For a long time this depression was believed to be a crater caused by a 3,000-year-old explosion, but recent studies have revealed it to be a collapsed magma chamber caused by an eruption 6,000 years ago.
Kerið has a depth of 55 metres, and this includes its pool of water, which sits level with the subterranean water table and is not caused by rainfall.
The Þjórsá, Iceland’s longest river at 230 kilometres, also has the second largest volume.
At Urriðafoss, on the edge of the Þjórsárhraun lava field, the river roars over a six metre drop.
What’s dumbfounding about these falls is that salmon somehow manage to travel upriver.
It’s been claimed that these fish have unusually long tailbones to be able to propel themselves up Urriðafoss.
That Þjórsárhraun lava field close by is the result of the largest flow of lava on the planet since the Ice Age.
9. Vík í Mýrdal
The southernmost of village in Iceland, Vík has a slightly precarious location between the North Atlantic and the active Katla glacier-volcano.
Katla last erupted in 1918 and another eruption is due any time, which might have serious consequences for the village.
The location is positively idyllic, in the gorgeous Mýrdal valley, which is watered by glacial rivers flowing down from Katla and another dominant glacier, Mýrdalsjökull.
When summer comes you can go fishing for trout in the Heiðarvatn lake, cross the terrain in an amphibious vehicle and go for hikes through the lush pastures.
A campsite here has a kitchen with a fireplace inside a natural cave.
The greenery of the valley against the dark pillars of the Reynisdrangar sea stacks are a photographer’s dream.
Cut by the run-off from a glacial lake at the end of the last Ice Age, some 9,000 years ago, Fjaðrárgljúfur is an awesome canyon 100 metres deep up almost two kilometres long.
The gorge is narrow and twisting and has precipitous walls.
The stone underfoot is two million -year-old palagonite, caused by the interaction of water with volcanic glass.
Rough-and-ready hikers can choose to journey up the canyon floor, sometimes wading through the water and walking to the foot of waterfall.
On the other hand you can stay above, on the rim of the canyon, peering down into the abyss every now and again.
Rightly billed as one of the world’s best hiking trails, the 55-kilometre Laugavegur starts at the Landmannalaugar hot springs, and two to four days later will bring you to the Thórsmörk natural reserve.
The reason this trail is so treasured is the variety of natural features on the route.
There are deserts of black scree, hot springs, densely wooded valleys, volcanic peaks and views to glaciers.
The window to make this journey is open June to August, and there are huts and campsites to stay overnight.
And even if you feel like you couldn’t be further from civilisation there are scheduled daily buses serving both ends of the trail from Reykjavik.
This peninsula or promontory, depending on your definition, rises 120 metres above the lashing waves, and resting on top is a lone lighthouse built like castle.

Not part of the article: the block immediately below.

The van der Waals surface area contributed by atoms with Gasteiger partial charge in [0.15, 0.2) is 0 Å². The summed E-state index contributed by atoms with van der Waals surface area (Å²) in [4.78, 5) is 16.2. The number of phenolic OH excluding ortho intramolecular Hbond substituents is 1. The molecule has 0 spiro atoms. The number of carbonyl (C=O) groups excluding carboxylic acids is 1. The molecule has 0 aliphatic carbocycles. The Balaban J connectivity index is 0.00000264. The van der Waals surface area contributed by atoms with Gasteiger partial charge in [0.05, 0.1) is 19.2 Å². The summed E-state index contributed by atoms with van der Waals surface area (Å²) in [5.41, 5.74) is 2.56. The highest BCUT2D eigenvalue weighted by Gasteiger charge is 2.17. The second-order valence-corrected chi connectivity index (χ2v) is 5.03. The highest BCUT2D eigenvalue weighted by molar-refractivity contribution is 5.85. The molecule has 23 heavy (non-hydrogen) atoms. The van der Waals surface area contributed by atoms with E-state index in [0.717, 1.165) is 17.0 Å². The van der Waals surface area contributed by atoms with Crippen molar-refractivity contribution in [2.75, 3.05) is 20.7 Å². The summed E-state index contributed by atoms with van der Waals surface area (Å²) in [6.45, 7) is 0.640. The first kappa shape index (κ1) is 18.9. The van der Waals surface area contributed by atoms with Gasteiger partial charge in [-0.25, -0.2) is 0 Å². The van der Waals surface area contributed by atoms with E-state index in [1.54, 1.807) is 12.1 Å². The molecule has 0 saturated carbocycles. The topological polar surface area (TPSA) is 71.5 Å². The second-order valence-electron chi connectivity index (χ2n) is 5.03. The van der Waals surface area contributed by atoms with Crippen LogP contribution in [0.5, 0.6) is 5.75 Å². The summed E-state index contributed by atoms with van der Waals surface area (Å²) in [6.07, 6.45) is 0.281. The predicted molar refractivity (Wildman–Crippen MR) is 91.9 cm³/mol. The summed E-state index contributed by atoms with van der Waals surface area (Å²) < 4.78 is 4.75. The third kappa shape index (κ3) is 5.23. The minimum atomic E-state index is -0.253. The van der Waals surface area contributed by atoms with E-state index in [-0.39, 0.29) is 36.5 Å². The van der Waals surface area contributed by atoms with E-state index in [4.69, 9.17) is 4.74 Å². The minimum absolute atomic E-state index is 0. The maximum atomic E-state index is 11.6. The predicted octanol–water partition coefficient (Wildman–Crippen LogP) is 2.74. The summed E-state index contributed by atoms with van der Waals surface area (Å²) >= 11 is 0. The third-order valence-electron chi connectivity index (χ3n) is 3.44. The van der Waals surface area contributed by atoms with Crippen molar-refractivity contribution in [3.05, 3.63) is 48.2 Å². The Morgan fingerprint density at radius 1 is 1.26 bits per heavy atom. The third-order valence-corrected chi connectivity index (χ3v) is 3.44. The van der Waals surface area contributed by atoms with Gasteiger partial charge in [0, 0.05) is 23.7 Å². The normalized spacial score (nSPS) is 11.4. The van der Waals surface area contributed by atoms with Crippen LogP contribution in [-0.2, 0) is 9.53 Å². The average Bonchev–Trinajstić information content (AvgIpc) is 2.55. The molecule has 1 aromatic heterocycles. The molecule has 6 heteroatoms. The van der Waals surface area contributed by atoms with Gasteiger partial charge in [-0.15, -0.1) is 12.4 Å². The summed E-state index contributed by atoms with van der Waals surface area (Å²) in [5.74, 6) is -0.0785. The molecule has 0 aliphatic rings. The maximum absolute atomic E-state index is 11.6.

A stone’s throw from Vík í Mýrdal, Dyrhólaey is a birdwatcher’s idea of heaven, as in summer puffins nest in the cracks in the cliff face.
There are restrictions to protect the nesting site in this season, so it pays to do some research before setting off.
Natural arches have been worn from Dyrhólaey’s dark lava.
Gazing east you can see the ominous Reynisdrangar stacks, while to the west is the haunting dark seascape where Selfoss joins the ocean.
Not far north of Vík í Mýrdal and attached to the Mýrdalsjökull ice cap, Sólheimajökull is a glacial tongue perforated with crevasses, sinkholes and ridges, in an environment that is in a constant state of flux.
The only way to tackle the glacier is with an ice axe and crampons on a guided trek, with an expert who will be able to keep you safe and tell you more about its make-up and history.
In places you’ll see stratified cross-sections of ice, hundreds of years old and in mesmerising blue tones.
At the top you’ll be able to see as far as Eyjafjallajökull, which made international headlines when it erupted in 2010.
14. Reykjadalur Valley
Half an hour out of Reykjavík is another lush valley full of bubbling mud pools and steaming fumaroles.
As it happens, Reykjadalur means “Steam Valley”, and from the car park you have to set off on a three-kilometre walking trail to get there.
True to form in Iceland the valley is wonderfully diverse, with a set of cascades, neon shocks of sulphur, wildflowers and enigmatic plumes of steam wafting around.
The trail is a popular route for treks on the beautiful Icelandic horses.
Eventually you’ll arrive at a stretch of river traced by wooden boardwalks where you can bathe safely.
The is fed by hot springs at the top of the valley, so the water temperature rises the higher you go.
15. Fimmvörðuháls Hiking Trail
The “Five Cairns Pass” in English, this trail runs from Skógar near the coast to Thórsmörk, passing through the Fimmvörðuháls pass between the Eyjafjallajökull and Mýrdalsjökull glaciers.
The route is 22 kilometres long and makes a vertical ascent of just over 1,000 metres on the way.
The trail had to be closed after the volcano beneath Eyjafjallajökull erupted, but was soon reopened, only with very different scenery to what had come before.
If you fancy a week-long volcanic adventure you can combine the Fimmvörðuháls Hiking Trail with Laugavegur, which we spoke about earlier.